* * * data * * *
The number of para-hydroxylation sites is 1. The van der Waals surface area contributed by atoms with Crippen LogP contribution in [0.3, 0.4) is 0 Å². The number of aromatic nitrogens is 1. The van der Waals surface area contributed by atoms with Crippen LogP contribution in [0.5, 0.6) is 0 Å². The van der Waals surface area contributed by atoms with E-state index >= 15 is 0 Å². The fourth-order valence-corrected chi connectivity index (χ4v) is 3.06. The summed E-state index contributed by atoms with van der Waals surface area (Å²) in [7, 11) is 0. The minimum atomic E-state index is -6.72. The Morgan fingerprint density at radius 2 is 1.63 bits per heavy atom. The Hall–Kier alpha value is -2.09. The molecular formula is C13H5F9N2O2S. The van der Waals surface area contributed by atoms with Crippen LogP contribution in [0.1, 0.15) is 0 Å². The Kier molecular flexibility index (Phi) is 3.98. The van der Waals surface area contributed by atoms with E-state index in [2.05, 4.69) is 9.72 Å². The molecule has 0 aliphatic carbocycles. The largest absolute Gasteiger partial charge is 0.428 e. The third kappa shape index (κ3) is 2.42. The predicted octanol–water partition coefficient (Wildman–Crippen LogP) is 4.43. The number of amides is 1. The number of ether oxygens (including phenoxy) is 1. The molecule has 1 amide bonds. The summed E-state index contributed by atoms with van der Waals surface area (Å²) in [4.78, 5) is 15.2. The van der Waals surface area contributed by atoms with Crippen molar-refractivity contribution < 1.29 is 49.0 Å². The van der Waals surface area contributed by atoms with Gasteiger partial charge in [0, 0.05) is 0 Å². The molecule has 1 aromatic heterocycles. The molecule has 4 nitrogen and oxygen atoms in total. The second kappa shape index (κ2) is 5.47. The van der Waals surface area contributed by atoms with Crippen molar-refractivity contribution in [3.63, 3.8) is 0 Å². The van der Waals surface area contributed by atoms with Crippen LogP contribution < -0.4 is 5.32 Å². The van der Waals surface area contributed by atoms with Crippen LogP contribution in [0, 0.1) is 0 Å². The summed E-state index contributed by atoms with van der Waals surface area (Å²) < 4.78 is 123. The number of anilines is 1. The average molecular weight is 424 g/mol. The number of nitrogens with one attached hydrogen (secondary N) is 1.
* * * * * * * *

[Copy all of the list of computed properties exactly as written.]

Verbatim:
The number of para-hydroxylation sites is 1. The van der Waals surface area contributed by atoms with Crippen LogP contribution in [0.3, 0.4) is 0 Å². The number of aromatic nitrogens is 1. The van der Waals surface area contributed by atoms with Crippen LogP contribution in [0.5, 0.6) is 0 Å². The van der Waals surface area contributed by atoms with E-state index >= 15 is 0 Å². The fourth-order valence-corrected chi connectivity index (χ4v) is 3.06. The summed E-state index contributed by atoms with van der Waals surface area (Å²) in [7, 11) is 0. The minimum atomic E-state index is -6.72. The Morgan fingerprint density at radius 2 is 1.63 bits per heavy atom. The Hall–Kier alpha value is -2.09. The molecular formula is C13H5F9N2O2S. The van der Waals surface area contributed by atoms with Crippen LogP contribution in [0.1, 0.15) is 0 Å². The Kier molecular flexibility index (Phi) is 3.98. The van der Waals surface area contributed by atoms with E-state index in [2.05, 4.69) is 9.72 Å². The molecule has 0 aliphatic carbocycles. The largest absolute Gasteiger partial charge is 0.428 e. The third kappa shape index (κ3) is 2.42. The predicted octanol–water partition coefficient (Wildman–Crippen LogP) is 4.43. The number of amides is 1. The number of ether oxygens (including phenoxy) is 1. The molecule has 1 amide bonds. The summed E-state index contributed by atoms with van der Waals surface area (Å²) in [4.78, 5) is 15.2. The van der Waals surface area contributed by atoms with Crippen molar-refractivity contribution < 1.29 is 49.0 Å². The van der Waals surface area contributed by atoms with Gasteiger partial charge in [0, 0.05) is 0 Å². The molecule has 1 aromatic heterocycles. The molecule has 4 nitrogen and oxygen atoms in total. The second kappa shape index (κ2) is 5.47. The van der Waals surface area contributed by atoms with Crippen molar-refractivity contribution in [3.63, 3.8) is 0 Å². The van der Waals surface area contributed by atoms with Crippen LogP contribution < -0.4 is 5.32 Å². The van der Waals surface area contributed by atoms with Crippen LogP contribution in [0, 0.1) is 0 Å². The summed E-state index contributed by atoms with van der Waals surface area (Å²) < 4.78 is 123. The number of anilines is 1. The average molecular weight is 424 g/mol. The number of nitrogens with one attached hydrogen (secondary N) is 1.